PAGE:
Jidenna continues his press run hot off the release of his sophomore album 85 to Africa. Although the album has garnered much attention thanks to thirsty fans and twerk-tastic listening parties, Jidenna also has some interesting things to say about Africa.
The rapper and music artist stopped by Sway In the Morning recently to talk about his trips to African countries and what he’s learned over the last couple of years. The conversation took an insightful turn when Tracy G. brought up a 20-year-old known as Reese who went viral for a video defending his relationship with his transgender girlfriend Faith Palmer. Reese reportedly committed suicide last week and initially folks thought it was because he was being bullied for his relationship with Faith. However, later The Marsha P. Johnson Institute reported that Reese was abusive to Faith and when she refused to go back to him, he allegedly overdosed on drugs.
The whole story caused Tracy G. to ask Jidenna where he thinks we are in terms of toxic masculinity, homophobia and transphobia in the Black community. Jidenna took this time to bring it back to Africa and explain that homosexuality and queerness isn’t some Eurocentric thing:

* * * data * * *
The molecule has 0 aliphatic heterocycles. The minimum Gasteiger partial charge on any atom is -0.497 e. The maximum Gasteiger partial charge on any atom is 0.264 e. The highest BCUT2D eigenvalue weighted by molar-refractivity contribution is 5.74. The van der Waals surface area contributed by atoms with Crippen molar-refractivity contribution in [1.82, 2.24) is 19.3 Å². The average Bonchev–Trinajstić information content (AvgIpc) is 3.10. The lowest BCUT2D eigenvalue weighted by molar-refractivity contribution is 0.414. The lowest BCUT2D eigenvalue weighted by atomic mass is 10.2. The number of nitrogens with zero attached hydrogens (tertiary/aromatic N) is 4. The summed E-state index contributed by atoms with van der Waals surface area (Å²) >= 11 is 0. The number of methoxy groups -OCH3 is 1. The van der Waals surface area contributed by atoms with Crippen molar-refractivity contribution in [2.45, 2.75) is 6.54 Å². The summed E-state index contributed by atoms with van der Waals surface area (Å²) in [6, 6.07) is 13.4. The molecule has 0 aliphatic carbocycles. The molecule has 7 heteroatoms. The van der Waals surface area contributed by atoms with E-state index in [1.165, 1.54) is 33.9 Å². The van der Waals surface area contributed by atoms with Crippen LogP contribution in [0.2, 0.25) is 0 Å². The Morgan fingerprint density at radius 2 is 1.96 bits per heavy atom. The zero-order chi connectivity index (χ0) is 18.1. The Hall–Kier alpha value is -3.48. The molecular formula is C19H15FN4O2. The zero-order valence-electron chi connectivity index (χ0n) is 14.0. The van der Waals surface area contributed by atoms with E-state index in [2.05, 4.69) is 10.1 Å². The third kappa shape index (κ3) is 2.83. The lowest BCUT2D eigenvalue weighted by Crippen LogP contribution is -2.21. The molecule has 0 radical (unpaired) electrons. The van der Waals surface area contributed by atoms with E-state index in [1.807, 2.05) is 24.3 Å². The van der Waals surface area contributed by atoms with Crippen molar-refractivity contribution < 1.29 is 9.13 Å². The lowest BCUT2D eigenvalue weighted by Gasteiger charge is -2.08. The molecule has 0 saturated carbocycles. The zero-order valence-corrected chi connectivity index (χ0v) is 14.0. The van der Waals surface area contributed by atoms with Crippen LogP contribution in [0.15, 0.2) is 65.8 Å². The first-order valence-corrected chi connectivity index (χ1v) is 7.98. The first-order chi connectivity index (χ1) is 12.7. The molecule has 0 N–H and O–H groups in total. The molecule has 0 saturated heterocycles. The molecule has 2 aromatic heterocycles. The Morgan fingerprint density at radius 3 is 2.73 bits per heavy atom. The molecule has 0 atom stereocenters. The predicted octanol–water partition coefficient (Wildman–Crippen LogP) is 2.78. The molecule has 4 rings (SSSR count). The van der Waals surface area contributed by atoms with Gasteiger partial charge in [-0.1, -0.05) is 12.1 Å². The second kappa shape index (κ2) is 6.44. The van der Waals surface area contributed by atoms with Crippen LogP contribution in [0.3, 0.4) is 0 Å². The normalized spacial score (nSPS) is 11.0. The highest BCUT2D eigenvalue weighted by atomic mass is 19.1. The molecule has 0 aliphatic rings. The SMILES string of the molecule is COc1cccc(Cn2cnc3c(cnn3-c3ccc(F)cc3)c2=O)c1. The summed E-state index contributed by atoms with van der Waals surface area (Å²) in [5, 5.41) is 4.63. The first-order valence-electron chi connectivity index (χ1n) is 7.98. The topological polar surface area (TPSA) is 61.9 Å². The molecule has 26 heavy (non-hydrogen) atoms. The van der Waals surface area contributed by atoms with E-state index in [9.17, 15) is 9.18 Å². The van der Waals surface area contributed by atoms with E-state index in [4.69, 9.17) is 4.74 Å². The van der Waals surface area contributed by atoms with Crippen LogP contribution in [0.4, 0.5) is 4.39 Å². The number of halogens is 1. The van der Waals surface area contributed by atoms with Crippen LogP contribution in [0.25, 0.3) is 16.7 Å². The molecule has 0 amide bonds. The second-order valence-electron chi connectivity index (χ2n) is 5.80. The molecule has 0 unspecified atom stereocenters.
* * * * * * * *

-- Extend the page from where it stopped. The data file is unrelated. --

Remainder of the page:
“You hear these African leaders who are dressed in three piece suits, got an iPhone, speaking in English and not their native tongue, are saying that it’s ‘un-African to be homosexual, we don’t have it, that was brought as a European import’ is not true. It’s not true at all. In Uganda, the kingdom of Buganda at the time before Uganda, there was an openly gay king. If you go to the original cave paintings of South Africa…Zimbabwe actually, the Bushmen as they call them…the cave paintings, you’ll see homosexual acts in the cave paintings. If you go to different communities in West Africa, there were different rights of passage where if a woman was with a woman or a man was with a man that they were thought to be more powerful. There was never a time where this didn’t exist. Or where it was just hands down homosexuals were wrong. That’s not actually an African thing, which means it’s not a Black thing.”
Jidenna wasn’t just talking hot air either.
King Mwanga II of the Buganda Kingdom (now modern-day Uganda), is also well documented. He began his rule in 1884 and although he had many wives, he often had sex with his male subjects. According to Face 2 Face Africa, he constantly defied British rule and Christian missionaries’ influences on Buganda’s culture. Many historians say he even killed some of his men because they denied his advances due to their Christian conversion (although there are a few sources who dispute this reason).
Despite particular details, most historians agree that homosexuality, gender fluidity or some form of queerness was present in Africa before Europeans or Whiteness became a thing, and it’s documented in such books like Boy-Wives and Female Husbands: Studies of African Homosexualities.
It seems Jidenna is continuing to push conversations about Africa in a way that hopefully gives more context to the issues Black America faces today.